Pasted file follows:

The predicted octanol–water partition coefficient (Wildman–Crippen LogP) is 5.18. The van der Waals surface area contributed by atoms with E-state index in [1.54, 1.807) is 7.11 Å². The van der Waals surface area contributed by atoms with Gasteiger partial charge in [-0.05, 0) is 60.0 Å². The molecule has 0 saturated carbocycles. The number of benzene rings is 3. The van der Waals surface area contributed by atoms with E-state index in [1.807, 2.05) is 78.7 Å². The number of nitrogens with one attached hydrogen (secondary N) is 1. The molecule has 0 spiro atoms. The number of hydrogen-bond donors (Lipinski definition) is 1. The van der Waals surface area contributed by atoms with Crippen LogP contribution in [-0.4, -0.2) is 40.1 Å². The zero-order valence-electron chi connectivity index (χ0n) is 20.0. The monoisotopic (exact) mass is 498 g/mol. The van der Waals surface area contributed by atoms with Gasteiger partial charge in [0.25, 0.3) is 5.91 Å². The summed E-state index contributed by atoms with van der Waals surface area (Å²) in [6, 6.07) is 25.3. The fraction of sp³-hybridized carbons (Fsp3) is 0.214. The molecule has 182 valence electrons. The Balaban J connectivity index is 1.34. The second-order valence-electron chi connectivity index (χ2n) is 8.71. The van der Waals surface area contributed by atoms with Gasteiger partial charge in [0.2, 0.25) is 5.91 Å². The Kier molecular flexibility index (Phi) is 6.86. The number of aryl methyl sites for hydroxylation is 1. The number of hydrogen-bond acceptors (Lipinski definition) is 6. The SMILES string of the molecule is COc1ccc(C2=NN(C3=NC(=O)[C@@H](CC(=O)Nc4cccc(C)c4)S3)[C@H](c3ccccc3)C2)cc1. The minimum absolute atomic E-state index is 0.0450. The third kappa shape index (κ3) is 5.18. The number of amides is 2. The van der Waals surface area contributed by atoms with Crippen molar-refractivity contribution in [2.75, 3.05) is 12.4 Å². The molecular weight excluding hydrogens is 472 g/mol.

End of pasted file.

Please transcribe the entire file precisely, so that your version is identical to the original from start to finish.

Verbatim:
The predicted octanol–water partition coefficient (Wildman–Crippen LogP) is 5.18. The van der Waals surface area contributed by atoms with E-state index in [1.54, 1.807) is 7.11 Å². The van der Waals surface area contributed by atoms with Gasteiger partial charge in [-0.05, 0) is 60.0 Å². The molecule has 0 saturated carbocycles. The number of benzene rings is 3. The van der Waals surface area contributed by atoms with E-state index in [1.807, 2.05) is 78.7 Å². The number of nitrogens with one attached hydrogen (secondary N) is 1. The molecule has 0 spiro atoms. The number of hydrogen-bond donors (Lipinski definition) is 1. The van der Waals surface area contributed by atoms with Crippen LogP contribution in [-0.4, -0.2) is 40.1 Å². The zero-order valence-electron chi connectivity index (χ0n) is 20.0. The monoisotopic (exact) mass is 498 g/mol. The van der Waals surface area contributed by atoms with Gasteiger partial charge in [0.25, 0.3) is 5.91 Å². The summed E-state index contributed by atoms with van der Waals surface area (Å²) in [6, 6.07) is 25.3. The fraction of sp³-hybridized carbons (Fsp3) is 0.214. The molecule has 182 valence electrons. The Balaban J connectivity index is 1.34. The second-order valence-electron chi connectivity index (χ2n) is 8.71. The van der Waals surface area contributed by atoms with Gasteiger partial charge in [0.2, 0.25) is 5.91 Å². The Kier molecular flexibility index (Phi) is 6.86. The number of aryl methyl sites for hydroxylation is 1. The number of hydrogen-bond acceptors (Lipinski definition) is 6. The SMILES string of the molecule is COc1ccc(C2=NN(C3=NC(=O)[C@@H](CC(=O)Nc4cccc(C)c4)S3)[C@H](c3ccccc3)C2)cc1. The minimum absolute atomic E-state index is 0.0450. The third kappa shape index (κ3) is 5.18. The number of amides is 2. The van der Waals surface area contributed by atoms with Crippen molar-refractivity contribution in [2.75, 3.05) is 12.4 Å². The molecular weight excluding hydrogens is 472 g/mol.